The week of January 20, 2020, Dr. Bo Reeves and Dr. Ronnie Givens performed their 600th (Reeves) and 800th (Givens) minimally invasive robotic gynecological procedures at Summerville Medical Center. Dr. Reeves and Dr. Givens had the distinction of performing Summerville Medical’s first robotic OB/GYN surgeries in 2012, and have helped champion and grow the minimally invasive robotic surgery program in the last eight years.
“We are able to take care of women in a minimally invasive way,” explained Dr. Givens. “Minimally invasive robotic procedures allow them to experience less post-surgical pain, shorter hospital stay, and a quicker return to their normal lives.”
“It’s truly remarkable what our physicians and surgical team have accomplished,” commented Kate Nixon, Director of Surgical Services at Summerville Medical Center. “We are dedicated to ensuring our Lowcountry families have easy access to high quality care close to home. Our state-of-the-art surgical system allows us to perform a wide range of surgery procedures that has tremendous benefits to a patient’s recovery and return to normal daily activities.”
In 2019 Summerville Medical Center completed an $8 million new surgical wing with two new operating rooms (ORs) and 18 beds for patients to recovery after their surgery. The project also renovated 4 existing ORs, Endoscopy Suite, Central Sterile Processing and the Post-Anesthesia Care Unit. As part of the renovation, the hospital acquired a $1.5 million state-of-the-art minimally invasive robotic surgical system. The hospital has two robotic surgical systems available for procedures.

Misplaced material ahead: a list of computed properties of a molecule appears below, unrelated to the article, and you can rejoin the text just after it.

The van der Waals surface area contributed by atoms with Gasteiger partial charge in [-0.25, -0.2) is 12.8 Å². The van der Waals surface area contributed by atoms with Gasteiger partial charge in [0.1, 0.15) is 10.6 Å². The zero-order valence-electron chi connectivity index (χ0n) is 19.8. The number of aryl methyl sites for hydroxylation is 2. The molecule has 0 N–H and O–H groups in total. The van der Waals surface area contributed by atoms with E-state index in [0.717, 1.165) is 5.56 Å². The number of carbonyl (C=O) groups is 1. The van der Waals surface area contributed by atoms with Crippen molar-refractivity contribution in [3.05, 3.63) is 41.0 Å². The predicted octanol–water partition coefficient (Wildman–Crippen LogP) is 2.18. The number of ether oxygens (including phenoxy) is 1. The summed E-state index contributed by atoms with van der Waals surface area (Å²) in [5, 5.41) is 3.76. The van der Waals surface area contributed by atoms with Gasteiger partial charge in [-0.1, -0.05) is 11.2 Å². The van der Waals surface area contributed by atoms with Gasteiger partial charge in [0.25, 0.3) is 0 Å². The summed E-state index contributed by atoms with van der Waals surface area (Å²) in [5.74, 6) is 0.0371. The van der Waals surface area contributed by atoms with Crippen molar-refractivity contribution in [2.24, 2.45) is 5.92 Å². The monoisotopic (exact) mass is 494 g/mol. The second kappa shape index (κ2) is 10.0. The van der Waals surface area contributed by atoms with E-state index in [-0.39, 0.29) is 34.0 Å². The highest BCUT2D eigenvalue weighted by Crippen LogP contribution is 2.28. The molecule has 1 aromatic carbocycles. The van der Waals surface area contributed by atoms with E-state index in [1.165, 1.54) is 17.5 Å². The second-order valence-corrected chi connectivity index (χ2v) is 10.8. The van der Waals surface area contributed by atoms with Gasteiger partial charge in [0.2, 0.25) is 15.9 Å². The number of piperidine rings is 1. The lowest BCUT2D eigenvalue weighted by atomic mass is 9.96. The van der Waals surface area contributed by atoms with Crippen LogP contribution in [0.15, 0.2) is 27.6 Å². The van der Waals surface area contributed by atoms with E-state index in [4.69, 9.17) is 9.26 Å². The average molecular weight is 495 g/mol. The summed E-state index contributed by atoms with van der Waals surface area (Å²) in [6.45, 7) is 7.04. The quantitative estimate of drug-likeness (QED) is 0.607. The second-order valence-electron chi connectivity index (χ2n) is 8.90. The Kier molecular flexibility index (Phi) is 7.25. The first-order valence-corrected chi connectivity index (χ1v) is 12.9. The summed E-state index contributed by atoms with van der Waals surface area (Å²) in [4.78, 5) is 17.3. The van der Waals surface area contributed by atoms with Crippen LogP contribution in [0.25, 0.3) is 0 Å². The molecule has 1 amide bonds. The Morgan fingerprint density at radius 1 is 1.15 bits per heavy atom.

The minimally invasive robotic system enables the surgeon to operate with enhanced vision, precision, and control. The surgeon sits at a console while viewing a high-definition 3D image of the anatomy, and grasps the master controls with hands and wrists naturally positioned. Four robotic arms hold an endoscope (camera) and surgical instruments to carry out the surgeon’s commands. The system seamlessly translates the surgeon’s hand, wrist and finger movements into precise, real-time movement of the surgical instruments positioned inside the patient’s body. These instruments can bend and rotate far greater than both traditional instruments and the human wrist. Every surgical maneuver is under the direct control of the surgeon.